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GALLUP, NEW MEXICO Navajo President Ben Shelly joined US Secretary of the Interior Ken Salazar and other leaders to break ground on Saturday on the historic Navajo-Gallup Water Supply Project, which will deliver clean running water to 200,000 members of the Navajo Nation, many for the first time.
“We are turning dirt today on this project because President Obama has put such a high priority on honoring our commitments to Indian nations, to resolving long-standing water disputes, and to jump-starting major American infrastructure projects,”
said Secretary Salazar, who recognized Senator Jeff Bingaman and Senator Tom Udall for their critical role in advancing the project in the Congress.
“It is simply unacceptable that four in ten members of the Navajo Nation must haul their water, often over long distances, from water stations. This project will be an engine for economic growth, create jobs, and supply the lifeblood for communities that have been without running water for far too long.”
“I am thankful that the Navajo-Gallup Water Supply Project is about to begin construction,”
said President Shelly.
“This project is moving the Navajo Nation forward by bringing water to many homes. We will continue to look forward and anticipate the many benefits this project will bring to our people.”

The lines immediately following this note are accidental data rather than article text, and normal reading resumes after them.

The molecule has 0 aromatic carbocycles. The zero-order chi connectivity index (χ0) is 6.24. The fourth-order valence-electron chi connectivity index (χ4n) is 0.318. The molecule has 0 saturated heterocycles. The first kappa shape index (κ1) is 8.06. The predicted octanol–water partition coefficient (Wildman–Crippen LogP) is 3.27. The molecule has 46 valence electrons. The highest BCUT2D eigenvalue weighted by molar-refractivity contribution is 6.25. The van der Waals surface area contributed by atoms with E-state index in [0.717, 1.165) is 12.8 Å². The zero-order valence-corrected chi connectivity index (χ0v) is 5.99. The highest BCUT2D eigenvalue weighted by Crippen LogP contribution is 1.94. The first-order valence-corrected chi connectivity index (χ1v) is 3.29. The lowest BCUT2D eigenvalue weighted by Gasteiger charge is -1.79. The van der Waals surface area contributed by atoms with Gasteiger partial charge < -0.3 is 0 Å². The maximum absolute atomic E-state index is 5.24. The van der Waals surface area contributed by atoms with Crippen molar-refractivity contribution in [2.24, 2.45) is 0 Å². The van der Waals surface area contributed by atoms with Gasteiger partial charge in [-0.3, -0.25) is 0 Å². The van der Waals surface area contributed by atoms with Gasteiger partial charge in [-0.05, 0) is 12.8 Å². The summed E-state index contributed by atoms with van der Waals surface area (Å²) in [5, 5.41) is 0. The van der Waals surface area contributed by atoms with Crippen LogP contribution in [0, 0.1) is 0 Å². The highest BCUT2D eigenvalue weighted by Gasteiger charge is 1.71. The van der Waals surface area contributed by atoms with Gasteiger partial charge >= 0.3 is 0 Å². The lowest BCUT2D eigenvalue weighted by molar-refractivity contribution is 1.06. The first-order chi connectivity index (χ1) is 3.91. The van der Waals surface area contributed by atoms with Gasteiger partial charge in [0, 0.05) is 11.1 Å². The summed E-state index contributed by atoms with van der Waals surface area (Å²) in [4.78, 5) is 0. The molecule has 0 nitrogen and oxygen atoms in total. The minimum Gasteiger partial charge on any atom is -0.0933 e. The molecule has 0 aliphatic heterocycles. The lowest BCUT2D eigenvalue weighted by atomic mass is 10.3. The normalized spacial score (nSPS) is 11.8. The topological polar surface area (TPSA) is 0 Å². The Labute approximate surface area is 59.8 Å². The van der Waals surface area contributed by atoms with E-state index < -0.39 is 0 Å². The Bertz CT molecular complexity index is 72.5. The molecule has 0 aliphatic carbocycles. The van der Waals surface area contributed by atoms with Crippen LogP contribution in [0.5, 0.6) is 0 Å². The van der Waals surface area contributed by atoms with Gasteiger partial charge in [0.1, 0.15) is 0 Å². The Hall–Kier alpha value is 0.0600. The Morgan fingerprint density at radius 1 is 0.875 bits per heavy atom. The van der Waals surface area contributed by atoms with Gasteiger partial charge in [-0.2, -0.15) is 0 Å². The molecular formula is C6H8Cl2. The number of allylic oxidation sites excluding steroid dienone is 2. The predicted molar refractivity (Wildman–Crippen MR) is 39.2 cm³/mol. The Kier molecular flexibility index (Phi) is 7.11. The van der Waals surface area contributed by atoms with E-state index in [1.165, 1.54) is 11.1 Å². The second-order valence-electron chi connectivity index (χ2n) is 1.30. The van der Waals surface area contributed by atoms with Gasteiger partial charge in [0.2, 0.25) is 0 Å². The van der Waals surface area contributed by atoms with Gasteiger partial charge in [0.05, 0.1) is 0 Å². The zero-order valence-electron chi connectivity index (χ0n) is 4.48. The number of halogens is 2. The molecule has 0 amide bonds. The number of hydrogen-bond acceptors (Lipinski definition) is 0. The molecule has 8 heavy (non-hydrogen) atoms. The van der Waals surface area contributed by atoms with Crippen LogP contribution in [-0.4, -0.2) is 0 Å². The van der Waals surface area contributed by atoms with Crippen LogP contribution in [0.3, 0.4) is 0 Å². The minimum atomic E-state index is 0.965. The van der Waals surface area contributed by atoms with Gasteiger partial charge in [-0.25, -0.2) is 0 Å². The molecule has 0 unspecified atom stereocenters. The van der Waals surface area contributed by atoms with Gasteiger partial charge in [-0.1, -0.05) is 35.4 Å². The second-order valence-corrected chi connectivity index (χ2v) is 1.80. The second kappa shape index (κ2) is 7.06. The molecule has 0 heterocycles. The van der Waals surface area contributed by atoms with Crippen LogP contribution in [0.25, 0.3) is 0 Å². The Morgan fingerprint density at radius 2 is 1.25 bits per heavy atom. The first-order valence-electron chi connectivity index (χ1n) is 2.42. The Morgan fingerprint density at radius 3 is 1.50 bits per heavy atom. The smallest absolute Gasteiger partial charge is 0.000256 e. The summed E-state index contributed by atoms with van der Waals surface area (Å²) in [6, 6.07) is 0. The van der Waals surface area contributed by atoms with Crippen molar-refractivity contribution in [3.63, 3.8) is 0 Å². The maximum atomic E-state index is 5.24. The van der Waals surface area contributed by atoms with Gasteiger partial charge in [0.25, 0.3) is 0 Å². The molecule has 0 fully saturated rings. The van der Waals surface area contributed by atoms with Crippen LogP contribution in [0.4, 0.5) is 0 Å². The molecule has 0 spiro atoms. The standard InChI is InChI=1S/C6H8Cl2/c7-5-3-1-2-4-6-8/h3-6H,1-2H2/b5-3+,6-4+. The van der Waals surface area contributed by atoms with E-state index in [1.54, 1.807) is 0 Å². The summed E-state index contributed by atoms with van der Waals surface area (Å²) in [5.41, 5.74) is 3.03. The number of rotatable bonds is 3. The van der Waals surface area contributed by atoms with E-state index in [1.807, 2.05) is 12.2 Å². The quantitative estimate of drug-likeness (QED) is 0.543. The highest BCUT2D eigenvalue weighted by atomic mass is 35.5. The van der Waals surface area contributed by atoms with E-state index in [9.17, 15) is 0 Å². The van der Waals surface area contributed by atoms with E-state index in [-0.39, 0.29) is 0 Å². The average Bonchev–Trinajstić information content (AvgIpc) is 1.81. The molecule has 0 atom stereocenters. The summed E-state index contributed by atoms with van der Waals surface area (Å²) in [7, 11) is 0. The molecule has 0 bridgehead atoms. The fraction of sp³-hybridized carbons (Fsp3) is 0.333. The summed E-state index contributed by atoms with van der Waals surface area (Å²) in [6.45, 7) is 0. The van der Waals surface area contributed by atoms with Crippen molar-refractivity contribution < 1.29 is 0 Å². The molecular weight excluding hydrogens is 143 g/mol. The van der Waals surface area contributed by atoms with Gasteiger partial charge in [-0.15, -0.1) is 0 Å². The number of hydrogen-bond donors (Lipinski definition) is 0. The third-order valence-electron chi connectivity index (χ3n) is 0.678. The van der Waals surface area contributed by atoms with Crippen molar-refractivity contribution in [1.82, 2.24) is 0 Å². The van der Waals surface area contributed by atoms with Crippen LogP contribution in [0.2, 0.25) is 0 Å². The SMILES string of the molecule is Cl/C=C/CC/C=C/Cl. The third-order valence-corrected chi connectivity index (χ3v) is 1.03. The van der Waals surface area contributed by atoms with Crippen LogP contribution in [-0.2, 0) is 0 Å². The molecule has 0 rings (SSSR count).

Hundreds of workers will now begin construction on 280 miles of pipeline, two water treatment plants and a delivery system that will serve 43 Navajo chapters, the southwest portion of the Jicarilla Apache Nation, and the city of Gallup. The Navajo-Gallup Water Supply Project, which will provide a long term sustainable water supply to a population expected to reach approximately 250,000 people by the year 2040, will start providing water to some communities within 2-3 years and is expected to be fully built-out by 2024.
The project, which was authorized by legislation President Obama signed on March 30, 2009, is the cornerstone of a hallmark Indian water rights settlement that resolved decades of uncertainty and dispute over water rights for the Navajo Nation and other water users in New Mexico. The project is also one of 14 high-priority infrastructure initiatives being expedited by the Obama administration as a result of a Presidential Memorandum issued in August 2011 in which the President directed federal agencies to improve permitting and environmental review processes for major infrastructure project in order to bring long-term economic benefits to communities across America, while improving accountability, transparency and efficiency.
“Over the past three years, we have reached unprecedented and historic Indian water rights settlements that provide secure water supplies for communities and certainty to all water users,”
said Bureau of Reclamation Commissioner Michael Connor.
“To see the Navajo-Gallup Project break ground is to be reminded that consensus-building and cooperation can bring about real and lasting change for communities that still do not have clean and reliable water supplies. Today is a proud day.”
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posted June 4, 2012 8:30 am edt
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